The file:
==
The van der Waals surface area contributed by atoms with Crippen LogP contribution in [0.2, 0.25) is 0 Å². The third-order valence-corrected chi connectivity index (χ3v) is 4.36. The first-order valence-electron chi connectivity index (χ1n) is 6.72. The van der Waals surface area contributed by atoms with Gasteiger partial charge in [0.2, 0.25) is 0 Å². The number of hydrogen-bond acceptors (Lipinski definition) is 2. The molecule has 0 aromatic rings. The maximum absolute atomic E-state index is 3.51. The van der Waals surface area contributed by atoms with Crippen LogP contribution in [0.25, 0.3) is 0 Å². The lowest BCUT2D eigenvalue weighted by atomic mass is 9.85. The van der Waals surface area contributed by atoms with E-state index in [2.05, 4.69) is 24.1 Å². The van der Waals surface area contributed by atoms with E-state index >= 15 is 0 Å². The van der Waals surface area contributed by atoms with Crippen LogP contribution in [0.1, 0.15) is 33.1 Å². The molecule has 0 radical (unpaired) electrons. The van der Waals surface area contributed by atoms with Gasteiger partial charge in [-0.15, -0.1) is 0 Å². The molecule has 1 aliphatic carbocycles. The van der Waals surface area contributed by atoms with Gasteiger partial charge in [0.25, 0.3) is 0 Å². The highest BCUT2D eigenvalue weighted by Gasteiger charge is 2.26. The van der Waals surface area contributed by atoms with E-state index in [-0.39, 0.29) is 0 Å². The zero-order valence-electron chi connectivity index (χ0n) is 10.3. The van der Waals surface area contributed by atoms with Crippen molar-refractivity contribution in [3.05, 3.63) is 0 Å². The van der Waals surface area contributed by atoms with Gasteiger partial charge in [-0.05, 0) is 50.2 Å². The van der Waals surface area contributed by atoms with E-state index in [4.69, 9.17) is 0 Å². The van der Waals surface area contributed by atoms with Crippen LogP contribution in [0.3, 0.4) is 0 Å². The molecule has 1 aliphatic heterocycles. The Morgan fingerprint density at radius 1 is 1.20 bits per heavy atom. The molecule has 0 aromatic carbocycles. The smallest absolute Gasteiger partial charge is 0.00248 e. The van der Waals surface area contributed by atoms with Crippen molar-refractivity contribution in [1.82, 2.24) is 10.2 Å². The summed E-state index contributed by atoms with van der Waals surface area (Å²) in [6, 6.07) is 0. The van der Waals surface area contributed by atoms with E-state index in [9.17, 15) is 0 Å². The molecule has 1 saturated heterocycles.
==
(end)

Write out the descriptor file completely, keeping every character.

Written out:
The van der Waals surface area contributed by atoms with Crippen LogP contribution in [0.2, 0.25) is 0 Å². The third-order valence-corrected chi connectivity index (χ3v) is 4.36. The first-order valence-electron chi connectivity index (χ1n) is 6.72. The van der Waals surface area contributed by atoms with Gasteiger partial charge in [0.2, 0.25) is 0 Å². The number of hydrogen-bond acceptors (Lipinski definition) is 2. The molecule has 0 aromatic rings. The maximum absolute atomic E-state index is 3.51. The van der Waals surface area contributed by atoms with Crippen LogP contribution in [0.25, 0.3) is 0 Å². The lowest BCUT2D eigenvalue weighted by atomic mass is 9.85. The van der Waals surface area contributed by atoms with E-state index in [2.05, 4.69) is 24.1 Å². The van der Waals surface area contributed by atoms with E-state index >= 15 is 0 Å². The van der Waals surface area contributed by atoms with Crippen LogP contribution in [0.1, 0.15) is 33.1 Å². The molecule has 0 radical (unpaired) electrons. The van der Waals surface area contributed by atoms with Gasteiger partial charge in [-0.15, -0.1) is 0 Å². The molecule has 1 aliphatic carbocycles. The van der Waals surface area contributed by atoms with Gasteiger partial charge in [0.25, 0.3) is 0 Å². The highest BCUT2D eigenvalue weighted by Gasteiger charge is 2.26. The van der Waals surface area contributed by atoms with E-state index in [-0.39, 0.29) is 0 Å². The zero-order valence-electron chi connectivity index (χ0n) is 10.3. The van der Waals surface area contributed by atoms with Crippen molar-refractivity contribution in [3.05, 3.63) is 0 Å². The van der Waals surface area contributed by atoms with Gasteiger partial charge in [-0.05, 0) is 50.2 Å². The van der Waals surface area contributed by atoms with E-state index in [4.69, 9.17) is 0 Å². The van der Waals surface area contributed by atoms with Crippen LogP contribution in [0.3, 0.4) is 0 Å². The molecule has 1 aliphatic heterocycles. The Morgan fingerprint density at radius 1 is 1.20 bits per heavy atom. The molecule has 0 aromatic carbocycles. The smallest absolute Gasteiger partial charge is 0.00248 e. The van der Waals surface area contributed by atoms with Crippen molar-refractivity contribution in [1.82, 2.24) is 10.2 Å². The summed E-state index contributed by atoms with van der Waals surface area (Å²) in [6, 6.07) is 0. The van der Waals surface area contributed by atoms with E-state index in [9.17, 15) is 0 Å². The molecule has 1 saturated heterocycles.